Ah, the death of a hipster's dream. In addition to scrap parts, he also offers a cautionary tale about material excess and hero worship. And if you’re going to emulate Wahlberg in any movie, obviously make it Michael Bay’s 2013 masterpiece Pain & Gain.

    Image via Eva Rinaldi/Flickr (CC BY-SA 2.0)

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    Glee might be off the air for its final season and a half in the U.K., thanks to an unrelated nightclub franchise whose owner trademarked the name “Glee Club” years ago. In a surprise ruling issued earlier today, the High Court ruled that the TV show was infringing on the rights of the franchise, which operates four locations in the Midlands region of the U.K. The franchise also owns

    Glee Club owner Mark Tughan, who trademarked the name in 1999, argued that he’d lost revenue from having his clubs associated with the TV show. While we have a hard time imagining that comedy club audiences wouldn’t want their drinks served with a side of acapella pop music, the judge apparently agreed with Tughan.

    Deputy Judge Roger Wyand QC ruled that Fox had violated the Glee Club trademark:

    “I have found that there is a likelihood of confusion and 20th Century Fox's use causes dilution and tarnishing… the damage suffered by Comic Enterprises is caused by its venues being confused with the TV show and its potential customers being put off... Continued use cannot be in accordance with honest practices.”

    What does that mean for Glee fans? For now, it means that Glee could be off the air in the U.K. while Fox appeals the decision. Any Glee merchandise, including soundtracks, would also be gone, as would a returning live tour of the show’s cast.  

    Tughan insisted that while he didn’t want to deprive fans of their favorite show, he felt that he had to contest all the revenue lost from customer confusion over whether his clubs were connected to the singing-and-dancing teen favorite.

    On Twitter, he called the defeat“a comprehensive win,” although Judge Wyand did not award damages in the case and called for another hearing to determine if actual revenue loss had incurred.

    Even if Tughan did lose revenue over the mix-up, we’re not so sure that a few confused patrons would balance out the anger of hordes of British Glee fans wondering why their show, now in its penultimate season, is off the air.

    Then again, fans have also noticed that the U.K. version of the show, currently airing on Sky network, seems to be weirdly sped up, so that some songs achieve a slightly Chipmunk-like quality. Perhaps U.K. fans will welcome the radio silence as an excuse to pirate the episodes and watch Glee at a regular frame rate.

    Gaining control over the use of the words “glee club” probably won’t be the end of Tughan’s problems with misled clubgoers, however. Glee clubs have been around in England since the 18th century. Tughan’s clubs have only been around for 15 years. And while they do promise plenty of comedy and music, nowhere do they promise a capella singing.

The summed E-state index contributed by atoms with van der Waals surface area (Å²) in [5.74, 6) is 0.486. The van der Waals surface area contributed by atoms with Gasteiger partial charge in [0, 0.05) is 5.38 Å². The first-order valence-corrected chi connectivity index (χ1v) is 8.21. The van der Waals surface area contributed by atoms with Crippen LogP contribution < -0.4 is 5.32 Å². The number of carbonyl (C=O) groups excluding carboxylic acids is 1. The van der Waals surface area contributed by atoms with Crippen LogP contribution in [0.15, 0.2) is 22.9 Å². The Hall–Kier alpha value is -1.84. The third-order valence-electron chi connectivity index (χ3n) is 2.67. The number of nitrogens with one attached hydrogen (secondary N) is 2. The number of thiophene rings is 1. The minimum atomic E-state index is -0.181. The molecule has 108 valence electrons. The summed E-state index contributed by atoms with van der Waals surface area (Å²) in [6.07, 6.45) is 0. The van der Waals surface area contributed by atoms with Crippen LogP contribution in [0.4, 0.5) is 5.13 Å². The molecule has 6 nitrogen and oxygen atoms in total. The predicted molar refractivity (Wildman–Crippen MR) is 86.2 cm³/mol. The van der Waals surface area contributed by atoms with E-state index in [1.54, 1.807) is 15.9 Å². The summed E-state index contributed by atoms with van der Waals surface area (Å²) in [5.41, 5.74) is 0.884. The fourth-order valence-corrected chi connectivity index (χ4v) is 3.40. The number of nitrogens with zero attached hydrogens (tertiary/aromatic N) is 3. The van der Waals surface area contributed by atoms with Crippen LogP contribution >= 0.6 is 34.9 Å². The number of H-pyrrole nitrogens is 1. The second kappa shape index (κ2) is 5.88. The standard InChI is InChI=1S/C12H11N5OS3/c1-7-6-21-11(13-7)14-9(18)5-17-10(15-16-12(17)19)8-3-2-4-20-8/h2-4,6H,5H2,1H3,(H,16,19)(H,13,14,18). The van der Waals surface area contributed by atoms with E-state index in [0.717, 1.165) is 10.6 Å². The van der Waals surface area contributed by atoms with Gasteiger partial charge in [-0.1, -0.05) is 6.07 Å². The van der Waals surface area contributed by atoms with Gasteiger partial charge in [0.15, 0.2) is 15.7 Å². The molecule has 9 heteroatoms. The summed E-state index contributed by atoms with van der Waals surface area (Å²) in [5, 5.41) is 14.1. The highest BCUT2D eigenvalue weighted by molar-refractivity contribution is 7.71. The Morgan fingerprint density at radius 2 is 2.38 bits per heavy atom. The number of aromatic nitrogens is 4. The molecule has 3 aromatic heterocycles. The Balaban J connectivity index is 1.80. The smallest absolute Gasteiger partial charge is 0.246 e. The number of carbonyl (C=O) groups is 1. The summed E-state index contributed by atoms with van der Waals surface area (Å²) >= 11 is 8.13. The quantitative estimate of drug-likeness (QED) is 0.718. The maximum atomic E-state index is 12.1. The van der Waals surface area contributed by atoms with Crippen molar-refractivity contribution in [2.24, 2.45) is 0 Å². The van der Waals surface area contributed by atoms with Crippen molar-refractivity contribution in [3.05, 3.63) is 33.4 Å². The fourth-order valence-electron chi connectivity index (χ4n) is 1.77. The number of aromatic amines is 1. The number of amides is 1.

Thus the cycle of glee- and Glee-related confusion will likely continue for Tughan.

    Photo via watt_dabney/Flickr (CC BY-SA 2.0)

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    The zombie apocalypse has invaded New York City.

    To promote the new season of The Walking Dead, AMC dressed a bunch of actors like zombies ( or "walkers,” in the parlance of the show) and staged them under a sidewalk grate near Union Station. When unsuspecting pedestrians walked by, their legs and ankles were fair game.

    Needless to say, the marketing stunt caught people by surprise.

    This is just the latest viral promotional exploit to hit YouTube. The telekinetic prank to promote the Carrie remake was seen by almost 54 million while a mechanical baby strolling and terrorizing New York was an elaborate promotion for the horror film Devil’s Due.

    H/T Gawker | Photo via amc/YouTube

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  • 02/07/14--12:01: In defense of DMX
  • Rapper DMX made headlines Wednesday when he announced a public stunt that involved boxing a man whose name does merit further public attention. For three rounds, in one of those predatory, put-gloves-on-desperate-celebrity matches brought to you by eager opportunist, Damon Feldmen, and DMX (real name Earl Simmons) has promised to "beat his [opponent's] ass." No contract terms for the bout have been finalized, according to DMX spokesman Domenick Nati, but that matters little. The train has left the station, and not even a White House petition could stop it.  

    At least there's a silver lining: We have an excuse to talk about DMX.

    My wife fancies herself a huge music fan. She's put me on to most of the cool things that I listen to. Unfortunately, she's not big on Ghostface Killah. This has nothing to do with Supreme Clientele's dense fiction (never heard it, actually). She just hates the way Ghost treats his girlfriend on VH1's Couples Therapy.

    Rappers from the '90s—even the most charismatic and legendary—are first and foremost celebrities now. People don't so much dislike Yeezus as much as they dislike Kim Kardashian. Jay Z is Mr. Beyoncé. LL Cool J and Ice T are street smart cops.

    DMX is the uncle no one talks to any more because he can't get clean and always bails on family reunions. He can't use a computer, provides laugh at and not laugh with holiday cheer, and crashes weddings. How adorably viral!